La-Z-Boy campaign ideas for showing thanksDespite the fact that these activities are geared toward creating thank yous for healthcare workers, at the end of the day they’re also great activities for individuals, couples, and families to work on while under quarantine — whether they’re creating a thank you or something else. I’m certain the DIY sidewalk chalk paint instructions will be put to use for many more projects down the road, and perhaps the origami heart folding will inspire people to look deeper into the Japanese art form as way to de-stress and be creative in general.

Practicing the act of gratitude is a great way to improve your mental health and well-being … something I’m sure we could all use a bit more of nowadays. And while the #OneMillionThanks La-Z-Boy campaign probably wasn’t aiming for this, I’m glad that by asking people to create thankful content, La-Z-Boy is helping us all be a little more creative and gracious.

Speaking of practicing the art of gratitude, one of my and favorite authors and YouTube personalities, John Green created a wonderful Vlogbrothers video about it, as well as gratitude journaling. I highly recommend giving it a watch — once you’ve finished making your own #OneMillionThanks post.

Marketers, tell me what you think about this campaign, how you’re practicing creativity and gratitude, or anything else on your mind in the comments below!

When Doing Good Is Bad (and Retail Is Better)

Because I work for nonprofits, I figure everyone wants to participate in do-gooding. Predictably, I make contributions to charity on behalf of the recipients for gifts. Call them socially responsible gifts. It makes me feel good to do that. I always presumed it made the recipient feel good, too.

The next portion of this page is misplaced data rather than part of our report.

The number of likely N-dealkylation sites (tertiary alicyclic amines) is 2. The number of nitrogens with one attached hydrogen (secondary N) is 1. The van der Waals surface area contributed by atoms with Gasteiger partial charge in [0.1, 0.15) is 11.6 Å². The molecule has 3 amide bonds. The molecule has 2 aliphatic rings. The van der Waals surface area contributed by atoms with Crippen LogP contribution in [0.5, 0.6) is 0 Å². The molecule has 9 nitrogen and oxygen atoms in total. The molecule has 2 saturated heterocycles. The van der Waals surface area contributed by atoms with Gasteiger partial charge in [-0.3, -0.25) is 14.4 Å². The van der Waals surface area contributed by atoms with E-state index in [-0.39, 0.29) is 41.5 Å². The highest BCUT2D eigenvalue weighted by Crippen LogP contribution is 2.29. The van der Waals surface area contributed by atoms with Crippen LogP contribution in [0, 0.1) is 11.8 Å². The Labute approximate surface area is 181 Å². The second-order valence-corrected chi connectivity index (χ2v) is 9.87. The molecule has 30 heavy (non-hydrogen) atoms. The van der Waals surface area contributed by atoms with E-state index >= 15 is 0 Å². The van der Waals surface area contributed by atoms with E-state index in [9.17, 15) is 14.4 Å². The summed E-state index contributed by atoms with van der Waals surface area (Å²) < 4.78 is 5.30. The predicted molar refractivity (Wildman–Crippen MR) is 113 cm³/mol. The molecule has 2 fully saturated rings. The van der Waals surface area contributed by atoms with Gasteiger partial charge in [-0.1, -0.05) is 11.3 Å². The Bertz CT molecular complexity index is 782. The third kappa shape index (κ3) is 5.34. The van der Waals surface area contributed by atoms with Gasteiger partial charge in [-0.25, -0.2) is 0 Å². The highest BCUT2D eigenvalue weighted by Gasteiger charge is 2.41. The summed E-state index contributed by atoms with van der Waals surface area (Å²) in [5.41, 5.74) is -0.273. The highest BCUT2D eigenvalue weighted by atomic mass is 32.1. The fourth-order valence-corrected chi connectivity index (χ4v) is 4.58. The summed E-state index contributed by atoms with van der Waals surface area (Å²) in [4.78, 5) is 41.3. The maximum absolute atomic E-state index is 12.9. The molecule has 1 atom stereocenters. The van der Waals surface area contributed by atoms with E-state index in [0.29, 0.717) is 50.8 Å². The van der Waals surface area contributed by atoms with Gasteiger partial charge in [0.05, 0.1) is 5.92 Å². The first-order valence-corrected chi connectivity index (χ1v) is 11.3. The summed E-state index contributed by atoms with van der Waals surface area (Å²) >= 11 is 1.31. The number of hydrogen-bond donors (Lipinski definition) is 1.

When doing good is bad
When doing good is baa-d

[Editor’s note from Target Marketing: Retailers may be seeing returns right now, but nonprofits — not so much.]

There’s an old adage: “To a hammer, everything looks like a nail.”

Because I work for nonprofits, I figure everyone wants to participate in do-gooding. Predictably, I make contributions to charity on behalf of the recipients for gifts. Call them socially responsible gifts. It makes me feel good to do that. I always presumed it made the recipient feel good, too.

A favorite of the Beloved (behavioral expert Otis Fulton) and mine is Heifer International. Last Christmas, we were excited to “give” a relative a sheep that was donated to a needy family in a Chinese village. A gift of diminishing hunger and poverty. Everyone is on board with that, right?

Yeeeeaaaahhh … No.

According to an article in the Organizational Behavior and Human Decision Processes, givers badly overestimate how much their recipients will appreciate a charitable donation that is made in their name. That squares with my experience. I was excited and expected to get a phone call the moment the gift was received. Instead, I got a cursory “oh yeah, that was nice” when I inquired about if the gift notice showed up.

In one study, gift-givers chose between six gifts to give to a friend or family member. Three were donations to various charities. The other three were run-of-the-mill items: a travel mug, executive-style ballpoint pen and a USB flash drive.

Ninety-eight of the 245 participants in the study (40 percent) chose to give a charitable donation.

Interestingly, the less close a gift-giver was to the intended gift receiver, the more likely they were to give a gift of a charitable contribution.